Now in its 17th year, the festival remains true to its name, a celebration of the medium, with a happy mix of nationally known speakers and 80 exhibits scattered around town in venues ranging from museums to sandwich shops.
Here are some highlights:
The large-scale outdoor public art project that was a hit last year is back. Printed on a 700-foot-long mesh banner, the mural showcases the curated work of 40+ photographers. The Fence is a sister initiative to the Brooklyn-based Photoville festival.
Lynsey Addario and other women photographers
ACP has never conceived its festival around a theme, always making a point of embracing diversity. This year is no different, though women photographers have found prime spots in the listings.
Lynsey Addario is a preeminent American photojournalist whose work often focuses on human rights abuses and the role of women in traditional societies. The MacArthur Fellow has covered all major conflict zones — Afghanistan, Iraq, Darfur, Syria and Lebanon. She recently released an autobiography, “It’s What I Do,” which will be the subject of a movie directed by Steven Spielberg starring Jennifer Lawrence.
Her lecture will take place on October 26 at the Fernbank Museum of Natural History, a first-time partner with ACP, in concert with Fernbank’s exhibit, Women of Vision, National Geographic Photographers on Assignment.
As part of ACP’s collaboration with Pace Academy, Atlanta nature photographer Kathryn Kolb will present her observations on composition and dynamic symmetry, based on her own work and that of other photographers. Kolb will talk about her structural approach to photography and how our perception of a picture is shaped by the conflicting action of our right- and left-brain hemispheres.
Arnika Dawkins, art curator and gallerist, has joined forces with the Spelman College Museum of Fine Art to present a panel discussion on issues of race on October 17. Panelists include a mix of photographers, artists and political activists: Sheila Pree Bright, Albert Chong, Allen Cooley and Renee Cox. On Being Black, opening October 16 at Arnika Dawkins Gallery, will feature 23 mid-career and emerging fine art photographers.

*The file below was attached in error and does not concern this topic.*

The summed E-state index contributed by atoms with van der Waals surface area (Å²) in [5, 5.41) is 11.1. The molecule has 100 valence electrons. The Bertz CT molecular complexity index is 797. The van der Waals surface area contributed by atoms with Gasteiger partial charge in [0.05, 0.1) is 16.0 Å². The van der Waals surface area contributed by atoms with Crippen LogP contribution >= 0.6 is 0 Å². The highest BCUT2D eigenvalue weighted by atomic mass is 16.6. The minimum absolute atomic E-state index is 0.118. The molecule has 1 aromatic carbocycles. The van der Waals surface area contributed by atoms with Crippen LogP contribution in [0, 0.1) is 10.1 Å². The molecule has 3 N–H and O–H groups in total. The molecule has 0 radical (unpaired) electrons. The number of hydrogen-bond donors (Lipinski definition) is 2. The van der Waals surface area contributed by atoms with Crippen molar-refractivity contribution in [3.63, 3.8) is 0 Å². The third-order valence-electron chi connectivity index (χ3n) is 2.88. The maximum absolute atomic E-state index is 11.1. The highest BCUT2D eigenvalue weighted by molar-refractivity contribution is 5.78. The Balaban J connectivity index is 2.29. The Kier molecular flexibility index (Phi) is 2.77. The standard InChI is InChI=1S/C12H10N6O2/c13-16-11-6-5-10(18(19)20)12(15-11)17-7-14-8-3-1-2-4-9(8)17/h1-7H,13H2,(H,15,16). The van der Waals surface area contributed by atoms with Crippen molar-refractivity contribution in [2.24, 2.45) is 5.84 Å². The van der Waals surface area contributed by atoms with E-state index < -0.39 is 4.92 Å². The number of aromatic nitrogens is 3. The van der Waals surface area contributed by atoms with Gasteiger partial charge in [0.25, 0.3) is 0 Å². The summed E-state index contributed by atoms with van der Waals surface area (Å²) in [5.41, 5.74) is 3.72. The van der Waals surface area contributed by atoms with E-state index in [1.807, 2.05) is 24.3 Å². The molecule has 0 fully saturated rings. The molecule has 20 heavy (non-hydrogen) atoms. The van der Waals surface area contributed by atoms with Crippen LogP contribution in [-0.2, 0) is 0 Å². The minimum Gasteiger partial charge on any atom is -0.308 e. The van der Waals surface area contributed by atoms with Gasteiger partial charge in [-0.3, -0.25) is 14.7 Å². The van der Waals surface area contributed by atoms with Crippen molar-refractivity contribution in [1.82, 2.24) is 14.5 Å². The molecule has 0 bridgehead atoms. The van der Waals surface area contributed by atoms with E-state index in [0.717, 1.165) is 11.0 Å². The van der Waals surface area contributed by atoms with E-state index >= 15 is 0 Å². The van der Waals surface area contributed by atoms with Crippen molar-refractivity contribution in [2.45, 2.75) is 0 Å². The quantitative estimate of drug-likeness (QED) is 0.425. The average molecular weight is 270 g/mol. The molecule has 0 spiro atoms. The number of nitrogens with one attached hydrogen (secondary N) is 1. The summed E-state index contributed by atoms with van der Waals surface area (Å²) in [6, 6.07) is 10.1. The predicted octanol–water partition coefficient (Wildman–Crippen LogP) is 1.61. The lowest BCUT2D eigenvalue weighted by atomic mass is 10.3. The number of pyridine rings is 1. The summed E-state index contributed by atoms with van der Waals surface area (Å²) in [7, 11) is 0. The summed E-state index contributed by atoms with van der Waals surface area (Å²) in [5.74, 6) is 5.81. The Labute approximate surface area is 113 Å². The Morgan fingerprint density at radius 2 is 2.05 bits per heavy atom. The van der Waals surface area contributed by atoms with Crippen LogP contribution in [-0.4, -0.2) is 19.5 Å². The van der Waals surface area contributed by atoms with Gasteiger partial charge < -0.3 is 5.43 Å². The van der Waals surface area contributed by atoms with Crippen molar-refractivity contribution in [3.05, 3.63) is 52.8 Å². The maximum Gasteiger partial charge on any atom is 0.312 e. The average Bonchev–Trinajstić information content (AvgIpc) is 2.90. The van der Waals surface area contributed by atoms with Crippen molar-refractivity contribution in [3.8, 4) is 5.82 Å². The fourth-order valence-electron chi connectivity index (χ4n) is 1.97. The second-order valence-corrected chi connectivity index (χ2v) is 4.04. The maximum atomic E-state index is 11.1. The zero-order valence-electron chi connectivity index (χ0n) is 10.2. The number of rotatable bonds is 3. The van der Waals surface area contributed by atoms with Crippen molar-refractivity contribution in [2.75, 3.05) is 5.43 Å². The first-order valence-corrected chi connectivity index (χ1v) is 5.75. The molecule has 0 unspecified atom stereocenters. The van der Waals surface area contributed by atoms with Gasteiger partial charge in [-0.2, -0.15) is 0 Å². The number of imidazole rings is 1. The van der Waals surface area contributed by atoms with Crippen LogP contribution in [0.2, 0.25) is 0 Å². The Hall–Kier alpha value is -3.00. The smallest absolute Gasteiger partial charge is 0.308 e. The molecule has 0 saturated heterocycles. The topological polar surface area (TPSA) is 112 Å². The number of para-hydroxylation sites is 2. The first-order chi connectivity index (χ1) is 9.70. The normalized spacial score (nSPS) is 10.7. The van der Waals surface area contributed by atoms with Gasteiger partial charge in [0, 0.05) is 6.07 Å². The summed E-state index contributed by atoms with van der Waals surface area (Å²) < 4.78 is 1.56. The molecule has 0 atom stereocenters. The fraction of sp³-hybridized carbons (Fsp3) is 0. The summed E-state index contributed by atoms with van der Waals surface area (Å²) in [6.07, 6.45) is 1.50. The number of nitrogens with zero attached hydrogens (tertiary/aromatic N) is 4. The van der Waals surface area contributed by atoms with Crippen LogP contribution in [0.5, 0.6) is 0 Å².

Ted and Gloria Maloof
Longtime Atlanta artists Gloria and Ted Maloof will each exhibit a portfolio of prints (62 in all), a year in the making, at APG Gallery. On loan from the Museum of Contemporary Art of Georgia, the exhibit, curated by Polly Barr and Chip Simone, is very brief; you can see the work at the reception on October 9, 7:30 -9:30, and noon-4 p.m.Oct 10.
My Atlanta at Ponce City Market
After many years at the Piedmont Park, My Atlanta is moving to Ponce City Market, a new venue and sponsor for the ACP festival. Photographers of all levels and ages are invited to hang one of their favorite shots. My Atlanta is one of the festival’s oldest events and one of its cornerstones; it epitomizes its deep-rooted democratic, grass-roots spirit. Photographs must be hung on Saturday, September 26.
ACP Public Art: Art on Track
Inspired by the successful art experiment Art on Track in Chicago, ACP asked Jennifer Schwartz to curate a project on MARTA. For one day only (Sunday, October 18), two Atlanta-based artists, Laura Noel and Kelly Kristin Jones, will turn a pair of adjoining MARTA cars, (a total of 75 feet of space) into an art experience. To help riders find the right “married pair,” a schedule for stops will be supplied on social media the day of the event. Riders will still have to spend the $2.50 fare pass to enjoy the, um, moving show.
ACP film series
As part of its film series, ACP will present a double feature of documentaries about photographers of the South at SCADshow. “Picture Man” profiles the late Oraien Catledge, who photographed the life and residents of Cabbagetown for 20 years. “Disfarmer” focuses on Mike Disfarmer, a self-taught, eccentric photographer who had a portrait studio in rural Arkansas.